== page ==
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Friday, June 17, 2011

Deliberation and the War Power

Former secretary of state James A. Baker III and former congressman Lee H. Hamilton recently wrote a Washington Post op-ed lamenting political friction in matters of national security. At The Weekly Standard, Benjamin Kleinerman and Vincent Phillip Muñoz take a different view:

Why did the Founders want to encourage constitutional conflict in matters of war? Each branch was designed to possess particular capacities and exercise certain virtues. But if left unchecked, each branch might misuse the powers entrusted to it.

The president was designed to lead in foreign affairs. The singularity of his office allows him to act quickly, decisively and, if necessary, with secrecy to protect and advance the nation's security. This is why the Constitution makes the president commander in chief. For the efficient and effective use of power, one person with one voice must be in charge of representing and defending the nation and its interests.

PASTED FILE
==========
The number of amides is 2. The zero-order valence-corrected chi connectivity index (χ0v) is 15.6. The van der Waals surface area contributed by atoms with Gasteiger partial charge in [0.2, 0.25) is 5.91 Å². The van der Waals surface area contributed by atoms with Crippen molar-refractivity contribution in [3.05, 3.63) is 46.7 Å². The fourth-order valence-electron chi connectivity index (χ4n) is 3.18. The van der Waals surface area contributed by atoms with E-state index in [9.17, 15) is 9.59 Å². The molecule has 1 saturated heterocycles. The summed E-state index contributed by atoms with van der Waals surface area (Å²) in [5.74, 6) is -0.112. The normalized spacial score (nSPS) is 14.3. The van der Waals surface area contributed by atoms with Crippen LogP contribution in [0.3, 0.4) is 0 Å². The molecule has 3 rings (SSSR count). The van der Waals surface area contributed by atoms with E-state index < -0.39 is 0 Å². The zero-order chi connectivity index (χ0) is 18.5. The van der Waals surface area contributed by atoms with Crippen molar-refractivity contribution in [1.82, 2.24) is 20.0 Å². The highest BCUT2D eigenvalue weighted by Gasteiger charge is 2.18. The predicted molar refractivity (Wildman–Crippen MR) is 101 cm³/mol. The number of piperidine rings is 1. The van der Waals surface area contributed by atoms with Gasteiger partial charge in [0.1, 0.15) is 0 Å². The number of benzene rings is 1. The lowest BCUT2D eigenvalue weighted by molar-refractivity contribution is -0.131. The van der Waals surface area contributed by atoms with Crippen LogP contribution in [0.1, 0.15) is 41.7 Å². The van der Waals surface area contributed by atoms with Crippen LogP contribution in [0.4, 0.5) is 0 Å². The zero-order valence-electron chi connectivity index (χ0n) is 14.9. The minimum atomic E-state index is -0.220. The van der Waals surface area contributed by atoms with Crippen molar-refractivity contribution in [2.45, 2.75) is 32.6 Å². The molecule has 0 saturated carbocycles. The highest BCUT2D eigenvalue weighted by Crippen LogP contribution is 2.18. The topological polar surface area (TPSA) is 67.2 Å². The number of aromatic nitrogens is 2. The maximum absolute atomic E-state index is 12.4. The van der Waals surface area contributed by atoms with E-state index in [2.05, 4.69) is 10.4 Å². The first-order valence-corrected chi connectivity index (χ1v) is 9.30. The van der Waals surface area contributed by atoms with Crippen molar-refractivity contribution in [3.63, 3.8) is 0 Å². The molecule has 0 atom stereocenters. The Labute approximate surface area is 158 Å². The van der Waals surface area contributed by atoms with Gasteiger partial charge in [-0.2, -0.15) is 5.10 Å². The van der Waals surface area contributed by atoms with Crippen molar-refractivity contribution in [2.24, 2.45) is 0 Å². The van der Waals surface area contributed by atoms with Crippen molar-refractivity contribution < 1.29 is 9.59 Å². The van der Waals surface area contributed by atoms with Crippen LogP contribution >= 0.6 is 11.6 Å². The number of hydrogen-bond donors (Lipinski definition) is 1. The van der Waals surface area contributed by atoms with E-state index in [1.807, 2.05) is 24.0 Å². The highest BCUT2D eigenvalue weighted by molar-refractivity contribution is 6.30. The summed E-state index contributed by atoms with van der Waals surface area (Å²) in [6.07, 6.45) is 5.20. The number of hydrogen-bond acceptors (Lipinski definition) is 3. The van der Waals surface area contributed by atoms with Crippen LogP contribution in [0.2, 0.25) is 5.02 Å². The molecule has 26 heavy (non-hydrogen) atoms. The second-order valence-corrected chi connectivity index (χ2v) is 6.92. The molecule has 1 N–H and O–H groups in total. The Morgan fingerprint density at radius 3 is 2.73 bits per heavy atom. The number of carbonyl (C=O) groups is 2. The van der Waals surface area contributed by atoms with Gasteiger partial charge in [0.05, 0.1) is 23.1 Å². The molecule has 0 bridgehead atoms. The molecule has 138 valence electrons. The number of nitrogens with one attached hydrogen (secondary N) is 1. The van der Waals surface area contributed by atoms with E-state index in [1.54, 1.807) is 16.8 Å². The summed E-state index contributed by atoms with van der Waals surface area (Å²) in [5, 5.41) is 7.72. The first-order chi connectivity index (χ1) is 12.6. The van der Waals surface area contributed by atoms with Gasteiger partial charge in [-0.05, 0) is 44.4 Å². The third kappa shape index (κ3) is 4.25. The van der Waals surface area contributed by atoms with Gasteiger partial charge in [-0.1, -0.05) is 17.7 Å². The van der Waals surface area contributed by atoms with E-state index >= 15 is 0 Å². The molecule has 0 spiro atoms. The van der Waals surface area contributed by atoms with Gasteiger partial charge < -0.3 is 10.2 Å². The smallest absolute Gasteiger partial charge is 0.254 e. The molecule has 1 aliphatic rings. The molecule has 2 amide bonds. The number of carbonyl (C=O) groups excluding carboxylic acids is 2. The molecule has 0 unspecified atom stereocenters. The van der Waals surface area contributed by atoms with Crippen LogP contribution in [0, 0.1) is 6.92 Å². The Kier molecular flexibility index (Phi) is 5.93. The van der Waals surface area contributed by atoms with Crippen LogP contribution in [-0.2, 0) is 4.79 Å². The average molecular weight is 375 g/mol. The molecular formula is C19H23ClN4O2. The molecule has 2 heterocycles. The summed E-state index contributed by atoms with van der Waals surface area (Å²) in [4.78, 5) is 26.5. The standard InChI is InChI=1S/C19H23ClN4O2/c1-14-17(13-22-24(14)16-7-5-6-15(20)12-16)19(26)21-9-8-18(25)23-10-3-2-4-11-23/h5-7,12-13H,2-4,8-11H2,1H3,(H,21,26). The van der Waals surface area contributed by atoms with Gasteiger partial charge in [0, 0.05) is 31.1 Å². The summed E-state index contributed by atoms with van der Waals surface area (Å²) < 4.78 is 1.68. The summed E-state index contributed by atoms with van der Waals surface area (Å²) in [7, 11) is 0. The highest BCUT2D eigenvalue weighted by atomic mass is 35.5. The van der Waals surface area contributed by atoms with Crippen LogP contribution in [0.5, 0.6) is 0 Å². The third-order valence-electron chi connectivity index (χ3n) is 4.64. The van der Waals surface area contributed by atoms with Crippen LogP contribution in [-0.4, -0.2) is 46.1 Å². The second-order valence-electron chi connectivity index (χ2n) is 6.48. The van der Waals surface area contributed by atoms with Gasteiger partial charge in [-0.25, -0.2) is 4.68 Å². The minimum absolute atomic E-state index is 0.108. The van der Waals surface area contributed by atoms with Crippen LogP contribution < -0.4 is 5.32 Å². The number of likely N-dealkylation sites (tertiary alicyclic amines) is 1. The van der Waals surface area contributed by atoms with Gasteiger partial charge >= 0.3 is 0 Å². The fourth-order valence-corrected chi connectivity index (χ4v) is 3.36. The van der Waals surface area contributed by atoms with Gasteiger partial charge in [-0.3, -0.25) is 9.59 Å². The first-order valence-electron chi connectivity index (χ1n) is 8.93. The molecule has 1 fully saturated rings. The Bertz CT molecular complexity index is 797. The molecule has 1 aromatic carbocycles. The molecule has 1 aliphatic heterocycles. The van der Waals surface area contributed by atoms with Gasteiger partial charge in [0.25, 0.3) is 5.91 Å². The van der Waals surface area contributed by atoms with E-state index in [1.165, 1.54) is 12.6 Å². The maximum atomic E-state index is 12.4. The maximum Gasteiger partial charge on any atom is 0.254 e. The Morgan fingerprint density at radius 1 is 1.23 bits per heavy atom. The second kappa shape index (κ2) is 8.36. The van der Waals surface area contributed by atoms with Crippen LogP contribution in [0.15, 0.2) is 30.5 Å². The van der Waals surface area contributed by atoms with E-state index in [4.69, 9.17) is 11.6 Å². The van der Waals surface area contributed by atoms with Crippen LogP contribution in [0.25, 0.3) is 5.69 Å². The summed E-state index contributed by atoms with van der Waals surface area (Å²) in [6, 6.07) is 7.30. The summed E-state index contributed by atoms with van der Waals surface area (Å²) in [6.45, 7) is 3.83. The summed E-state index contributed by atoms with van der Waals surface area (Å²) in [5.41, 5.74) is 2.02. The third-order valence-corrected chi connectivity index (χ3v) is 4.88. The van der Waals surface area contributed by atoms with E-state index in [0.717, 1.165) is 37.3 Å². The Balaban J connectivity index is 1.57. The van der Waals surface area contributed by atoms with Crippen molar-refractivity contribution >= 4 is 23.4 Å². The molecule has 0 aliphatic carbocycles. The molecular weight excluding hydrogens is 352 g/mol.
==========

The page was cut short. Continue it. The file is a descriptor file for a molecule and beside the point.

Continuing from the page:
But the concentration of such enormous power in one man's hands is dangerous. While one man can act quickly and decisively, many minds and diverse points of view are necessary for thorough deliberation and democratic representation. Thus the framers gave Congress clear constitutional authority over the declaration of war and over the funding of war.

Our actions in Libya, and the corresponding political conflict it has engendered, evince the virtues of our Constitution. Decisive action, such as the decision to attack Libya when Gadhafi was attacking his own people, is an essential component to a successful foreign policy. But it is not the only component of a successful foreign policy. The wisdom, strategic value, and costs of such ventures must be considered and debated in light of our nation's other obligations and interests. This is the province of Congress. Its size and representative nature allows it to investigate, deliberate, and evaluate. It can ask and debate the tough questions about our foreign policy for which the president does not have time.

The presidency is designed for action. Congress is designed for deliberation. At times, presidential decisiveness will necessarily come into conflict with legislative deliberativeness. This need not trouble us. If a situation calls more for "energy" and speed, the president will likely win. If the situation calls for more deliberation and more circumspection, Congress will likely win. The struggle for constitutional authority, which Baker and Hamilton lament, is actually the healthy exercise of two different constitutional virtues — both of which need a hearing.